If you be landsman, come down the strand;
If you be sailor, come up the sand;
If you be angel, come from the sky,
Look in my glass, and pass me by;
Look in my glass, and go from the shore;
Leave me, but love me forevermore.
~ from Westward Ho! by Charles Kingsley
The alcove on the stair landing was overcrowded with potted palms and ferns and cyclamen, and the long narrow mirror in the back deepened the illusion of a grove. Laurel paused there on her way down and looked into the mirror, her back to the stairs and the tips of palm fronds touching her shoulders, taking stock of her appearance. The downstairs hall was dark and the single hanging lamp over the staircase was dim; the pale green of her gown and the whiteness of her face seemed to gleam out of a mist in the mirror. The gown had a fine, iridescent sheen to it, and her earrings, droplets of Austrian crystal in the same shade, glistened against the crisp dark chin-length wave of her hair. The rhinestone clip that held a smooth swirl of it back from her temple was a fraction of an inch from where she wanted it to be. She lifted her hands to it, slowly in the first seconds of adjustment to the disconcerting reverse properties of the mirror. Her fingers engaged with the clip; her gaze drifted slowly from them, to her own eyes, into the dim background—and met a second, teasing pair of eyes, jolting her so her fingers slipped nervelessly from their task.
She whirled around. “Kenneth!”
“Obviously,” he said, coming up the last few stairs.
Laurel was already facing the mirror again. “What in the world are you doing?”
Kenneth looked over her left shoulder into the mirror and grinned provokingly. “Consulting the oracle?” he said. “I thought I’d make sure mine was the first face you saw over your shoulder in the mirror. I know how superstitious you are.”
Laurel gave a short, contemptuous laugh. Then she retreated into what she felt was safe ground in the mundane. “You almost spoiled my hair.”
“You are past mistress in the art of the anti-climax,” said Kenneth.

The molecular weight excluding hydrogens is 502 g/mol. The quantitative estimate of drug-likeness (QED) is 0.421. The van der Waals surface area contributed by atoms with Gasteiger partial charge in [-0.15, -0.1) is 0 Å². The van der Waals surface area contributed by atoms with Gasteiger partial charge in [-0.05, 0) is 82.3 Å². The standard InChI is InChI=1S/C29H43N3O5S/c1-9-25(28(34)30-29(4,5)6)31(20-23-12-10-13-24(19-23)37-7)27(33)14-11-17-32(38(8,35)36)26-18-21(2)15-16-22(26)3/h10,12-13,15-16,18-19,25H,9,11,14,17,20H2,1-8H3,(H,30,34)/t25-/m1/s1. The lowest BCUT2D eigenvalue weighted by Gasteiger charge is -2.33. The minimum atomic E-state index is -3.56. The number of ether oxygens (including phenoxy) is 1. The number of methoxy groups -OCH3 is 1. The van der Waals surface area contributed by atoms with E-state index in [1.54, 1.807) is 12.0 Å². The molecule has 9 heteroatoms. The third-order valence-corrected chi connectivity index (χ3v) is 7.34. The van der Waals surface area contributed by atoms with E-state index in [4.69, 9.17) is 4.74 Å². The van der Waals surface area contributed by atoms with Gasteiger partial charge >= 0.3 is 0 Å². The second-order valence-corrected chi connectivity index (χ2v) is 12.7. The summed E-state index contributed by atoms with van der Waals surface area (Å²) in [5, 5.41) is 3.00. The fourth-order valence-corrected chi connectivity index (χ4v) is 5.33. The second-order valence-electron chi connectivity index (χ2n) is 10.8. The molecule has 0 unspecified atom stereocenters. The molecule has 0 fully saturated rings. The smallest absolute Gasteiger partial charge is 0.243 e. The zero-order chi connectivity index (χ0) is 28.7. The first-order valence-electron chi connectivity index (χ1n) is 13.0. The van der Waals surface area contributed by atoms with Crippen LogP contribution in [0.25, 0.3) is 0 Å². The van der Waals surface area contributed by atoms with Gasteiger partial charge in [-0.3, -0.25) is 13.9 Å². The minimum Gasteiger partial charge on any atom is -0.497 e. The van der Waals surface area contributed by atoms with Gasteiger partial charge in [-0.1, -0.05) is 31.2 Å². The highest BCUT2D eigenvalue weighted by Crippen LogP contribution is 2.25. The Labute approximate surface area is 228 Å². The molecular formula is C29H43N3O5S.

He moved around and looked over her right shoulder. Laurel glanced up at him, exasperated, through the crook of her elbow. “Do you mind?”
“‘Look in my glass, and go from the shore; Leave me, but love me forevermore.’ That’s about it, right?”
“You can omit the last part if you like,” said Laurel.
“But I can’t,” said Kenneth simply. He leaned against the polished woodwork of the alcove with his hands in his pockets, the palms crowding forward on either side of him. “That’s your main objection to me, isn’t it.”
“My main objection to you is that you’re a nuisance.”
“Oh-ho,” said Kenneth as if enlightened, “then it’s my invasion of the green-room that’s the crime.” He batted at a green frond of palm hanging near him. “One has to have those few moments of meditation before the opening curtain to get into character, not to mention costume. Decided what role you’ll be playing tonight?”
He moved forward a step and looked her up and down critically. “Sea-green queen—cool, aloof, and just a hint tragic. Nice touch having those drops of salt water in your ears. A dignified allusion to tears unshed.” He grinned again suddenly. “Don’t worry, I won’t blow your cover.”
“You’ll be too busy playing the fool for me to worry in the least about that,” retorted Laurel.
“No, not the fool. I always play variations on the same stock character: the Spurned Suitor. What’ll it be tonight—acid-tongued cynicism or hound-dog devotion? I don’t really care for dumb misery.”
“Yours is certainly never dumb,” observed Laurel with comparable acidity.
Kenneth moved around to her left again and looked sideways at himself in the mirror. “One thing’s certain, anyway; none of those variations ever wear a perfectly straight tie.”
Laurel, still working at the hair clip, stole a short glance in the mirror at his crisply curling light hair, and the lazy but keen flash of his blue eyes. A perfectly straight tie would never suit him in any case; he was too maddeningly unpredictable.
Under the shelter of a forearm, she had momentarily forgotten the properties of a mirror that worked both ways. Kenneth’s eyes turned toward hers unexpectedly, and as they met he grinned again. Laurel instantly looked the other way and concentrated solely on the hair clip. She could not see him, but knew he had taken up his position leaning against the woodwork again, this time on the left. There was a moment’s silence.
Kenneth broke it. “Oh, all right. Can we call it a draw?”
“You’re going to ruin your hair completely if you keep fooling with that thing any longer. I know you’re just delaying hoping I’ll get bored and go away, because you don’t want to go downstairs with me.”
“Don’t be ridiculous,” said Laurel, who had just discovered she was quite close to ruining her hair and was rather piqued by that fact.
“I wonder, now,” said Kenneth, “what you would do if I took you at your word.”
Laurel’s fingers faltered, and stopped, and she stared for a minute at her own reflection, the only thing that happened to be in her vision; her own eyes asking a puzzled question and frowning back at her because she did not know the answer.
She heard a chuckle somewhere behind her. She turned, her earrings swinging and her hair whisking against the palm fronds, but Kenneth was gone.
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image: 'Flowers and Mirror' by Albert Fuller Graves